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Hyper-Competition Factors

 

Many industries have entered into a state of competition called hyper-competition. Hyper-competition is a state of intense and often lethal competition within an industry. It has some very alarming characteristics:
Advantage. It is increasingly difficult, if not impossible, to create and main-
tain sustainable competitive advantages. The war of advantage migrates
to creating an endless stream of overlapping and staggered temporary
advantages from trying to defend a set of sustainable advantages.
Innovation. There is rapid and dislocating innovation in the industry. All
forms of know-how are subject to rapid devaluation and continually have
to be refreshed.
Competitive escalation. Competitors continually raise the ante to play the game. A state of market equilibrium is neither achieved nor desired by
winner-takes-all competitors.
Customer power. Customers become extraordinarily demanding and have ever-heightened expectations. These demands are made actionable by
effortless substitution between suppliers’ products and services.
Value proposition. There is a continuing market redefinition of what is valued by consumers. Competitors constantly search for new combinations
of basic products and add-on features that will entice customers.
End of chivalry. There is no respect for the status quo by competitors. Barriers to entry are viewed as challenges to circumvent.
End of customer loyalty. Markets are characterized by excessive churn.
Customer loyalty is fleeting and often needs to be bought.
Market disruption as the rule. Competitors take actions to disrupt markets rather than protect markets. The objective of competitive strategy shifts from protecting what one has to taking what one doesn’t have. Explicit
actions are designed and executed to devalue the opponent’s advantages and renew one’s own advantages before a competitor decreases the value
of your advantages.
Hyper-competition is caused by the concurrence of a number of market
factors:
Shift of market power to customers. Customers perceive a wide selection of
choices and become accustomed to shopping across multiple alternatives.
Rapid decline in barriers to market entry. Ways are discovered to circumvent barriers to entry by creative and ambitious competitors. With ingenuity, it is often discovered that a seemingly impenetrable barrier to entry can be breached.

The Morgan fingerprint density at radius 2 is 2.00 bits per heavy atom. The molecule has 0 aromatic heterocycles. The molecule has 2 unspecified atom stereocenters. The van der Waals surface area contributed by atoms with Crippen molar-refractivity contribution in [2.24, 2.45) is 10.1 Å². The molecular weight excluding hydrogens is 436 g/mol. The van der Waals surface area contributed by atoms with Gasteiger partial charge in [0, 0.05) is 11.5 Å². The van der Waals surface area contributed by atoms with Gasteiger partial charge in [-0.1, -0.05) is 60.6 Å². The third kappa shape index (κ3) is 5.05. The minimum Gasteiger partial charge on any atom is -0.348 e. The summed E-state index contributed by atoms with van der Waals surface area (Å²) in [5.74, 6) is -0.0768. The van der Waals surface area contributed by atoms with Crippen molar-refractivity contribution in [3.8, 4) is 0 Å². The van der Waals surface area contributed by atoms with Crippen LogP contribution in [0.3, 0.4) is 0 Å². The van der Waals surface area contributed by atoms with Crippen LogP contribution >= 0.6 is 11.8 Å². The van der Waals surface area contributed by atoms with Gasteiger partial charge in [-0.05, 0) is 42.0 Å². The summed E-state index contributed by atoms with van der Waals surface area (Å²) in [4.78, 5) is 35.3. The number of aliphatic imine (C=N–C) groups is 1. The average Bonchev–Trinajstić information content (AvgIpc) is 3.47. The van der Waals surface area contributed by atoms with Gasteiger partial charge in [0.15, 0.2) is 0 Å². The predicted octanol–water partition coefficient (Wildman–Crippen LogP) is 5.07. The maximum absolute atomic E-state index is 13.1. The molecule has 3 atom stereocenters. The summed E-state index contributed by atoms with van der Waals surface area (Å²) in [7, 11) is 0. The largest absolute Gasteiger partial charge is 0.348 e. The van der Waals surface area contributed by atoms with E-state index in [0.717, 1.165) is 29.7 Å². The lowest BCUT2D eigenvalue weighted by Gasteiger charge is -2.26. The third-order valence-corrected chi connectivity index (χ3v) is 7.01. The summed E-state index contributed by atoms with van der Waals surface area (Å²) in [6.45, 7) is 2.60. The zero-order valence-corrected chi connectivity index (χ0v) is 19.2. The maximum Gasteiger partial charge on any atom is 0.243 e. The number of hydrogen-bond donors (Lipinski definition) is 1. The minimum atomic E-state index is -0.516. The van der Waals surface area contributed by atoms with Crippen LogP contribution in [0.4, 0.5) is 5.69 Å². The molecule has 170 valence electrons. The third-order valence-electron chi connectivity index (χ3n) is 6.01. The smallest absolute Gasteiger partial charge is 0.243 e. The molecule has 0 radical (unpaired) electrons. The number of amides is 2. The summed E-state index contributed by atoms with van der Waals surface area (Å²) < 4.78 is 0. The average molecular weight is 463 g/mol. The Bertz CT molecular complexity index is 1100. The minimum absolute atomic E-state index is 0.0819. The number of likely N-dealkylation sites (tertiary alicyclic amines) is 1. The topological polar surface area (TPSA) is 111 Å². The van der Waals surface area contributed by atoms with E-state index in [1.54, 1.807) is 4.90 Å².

Accelerating technology/know-how change. The half-life of competencies
is dramatically shortened by rapid innovation. The game of advantage
through know-how is constantly restarting, with all the players starting
over again.
Rise of multiple deep-pocket players. Multiple companies enter an industry with the financial resources to fight it out. One big company can no
longer bully all the others into submission and make them stay in their
places.
Deregulation. Government and regulatory authorities disassemble legal
barriers to entry. Often, the deregulation not only disbands legal barriers
to entry but also aggressively encourages intense competition.
Inability to sustain advantage. The durability of advantages dramatically
declines. Dramatic innovation, shifts in technological know-how, and creativity in redefining the product value proposition conspire to reduce the
resiliency of any advantage.
Globalization. Time and space barriers to market entry are overcome. Geo-
graphic strongholds become easily breached, and foreign competitors can
effectively invade markets—often with deep pockets, no respect for the
status quo, and rich resources.

Hyper-competition takes place in four primary arenas of competition (see
Figure 1.9). While competition takes place within these same arenas within a
state of moderate competition as well, what is important to appreciate is the
rapid escalation and intensity of competition, both within and between arenas,
that occurs with hyper-competition. The speed of competitive interaction
increases and escalates within an arena, and as opportunities depreciate
within an arena, competitors rapidly jump to other arenas to continue the fray.

The four arenas of competition are these: